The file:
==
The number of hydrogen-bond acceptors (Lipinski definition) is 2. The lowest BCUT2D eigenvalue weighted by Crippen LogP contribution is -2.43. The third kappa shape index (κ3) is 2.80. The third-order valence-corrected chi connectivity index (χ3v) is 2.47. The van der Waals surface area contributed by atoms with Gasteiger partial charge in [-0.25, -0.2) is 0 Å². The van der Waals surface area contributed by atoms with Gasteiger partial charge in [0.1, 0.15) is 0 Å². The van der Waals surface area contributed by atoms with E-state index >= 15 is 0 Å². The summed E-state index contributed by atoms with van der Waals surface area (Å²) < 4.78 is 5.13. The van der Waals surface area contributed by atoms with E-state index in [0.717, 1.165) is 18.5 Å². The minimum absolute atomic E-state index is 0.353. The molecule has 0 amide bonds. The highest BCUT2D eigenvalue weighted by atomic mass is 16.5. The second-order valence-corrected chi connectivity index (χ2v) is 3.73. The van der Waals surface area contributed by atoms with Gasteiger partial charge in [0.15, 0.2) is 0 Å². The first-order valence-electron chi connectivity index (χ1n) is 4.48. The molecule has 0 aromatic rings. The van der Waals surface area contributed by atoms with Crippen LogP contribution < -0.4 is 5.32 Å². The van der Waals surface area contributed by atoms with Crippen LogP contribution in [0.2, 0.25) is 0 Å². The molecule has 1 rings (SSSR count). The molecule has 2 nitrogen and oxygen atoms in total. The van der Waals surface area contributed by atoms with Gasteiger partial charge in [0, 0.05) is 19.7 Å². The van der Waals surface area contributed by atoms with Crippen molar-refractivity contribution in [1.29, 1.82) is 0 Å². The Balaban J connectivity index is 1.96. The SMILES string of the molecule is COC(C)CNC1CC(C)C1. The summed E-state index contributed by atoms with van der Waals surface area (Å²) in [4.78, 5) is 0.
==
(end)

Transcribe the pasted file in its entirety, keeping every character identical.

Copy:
The number of hydrogen-bond acceptors (Lipinski definition) is 2. The lowest BCUT2D eigenvalue weighted by Crippen LogP contribution is -2.43. The third kappa shape index (κ3) is 2.80. The third-order valence-corrected chi connectivity index (χ3v) is 2.47. The van der Waals surface area contributed by atoms with Gasteiger partial charge in [-0.25, -0.2) is 0 Å². The van der Waals surface area contributed by atoms with Gasteiger partial charge in [0.1, 0.15) is 0 Å². The van der Waals surface area contributed by atoms with E-state index >= 15 is 0 Å². The summed E-state index contributed by atoms with van der Waals surface area (Å²) < 4.78 is 5.13. The van der Waals surface area contributed by atoms with E-state index in [0.717, 1.165) is 18.5 Å². The minimum absolute atomic E-state index is 0.353. The molecule has 0 amide bonds. The highest BCUT2D eigenvalue weighted by atomic mass is 16.5. The second-order valence-corrected chi connectivity index (χ2v) is 3.73. The van der Waals surface area contributed by atoms with Gasteiger partial charge in [0.15, 0.2) is 0 Å². The first-order valence-electron chi connectivity index (χ1n) is 4.48. The molecule has 0 aromatic rings. The van der Waals surface area contributed by atoms with Crippen LogP contribution < -0.4 is 5.32 Å². The van der Waals surface area contributed by atoms with Crippen LogP contribution in [0.2, 0.25) is 0 Å². The molecule has 1 rings (SSSR count). The molecule has 2 nitrogen and oxygen atoms in total. The van der Waals surface area contributed by atoms with Gasteiger partial charge in [0, 0.05) is 19.7 Å². The van der Waals surface area contributed by atoms with Crippen molar-refractivity contribution in [1.29, 1.82) is 0 Å². The Balaban J connectivity index is 1.96. The SMILES string of the molecule is COC(C)CNC1CC(C)C1. The summed E-state index contributed by atoms with van der Waals surface area (Å²) in [4.78, 5) is 0.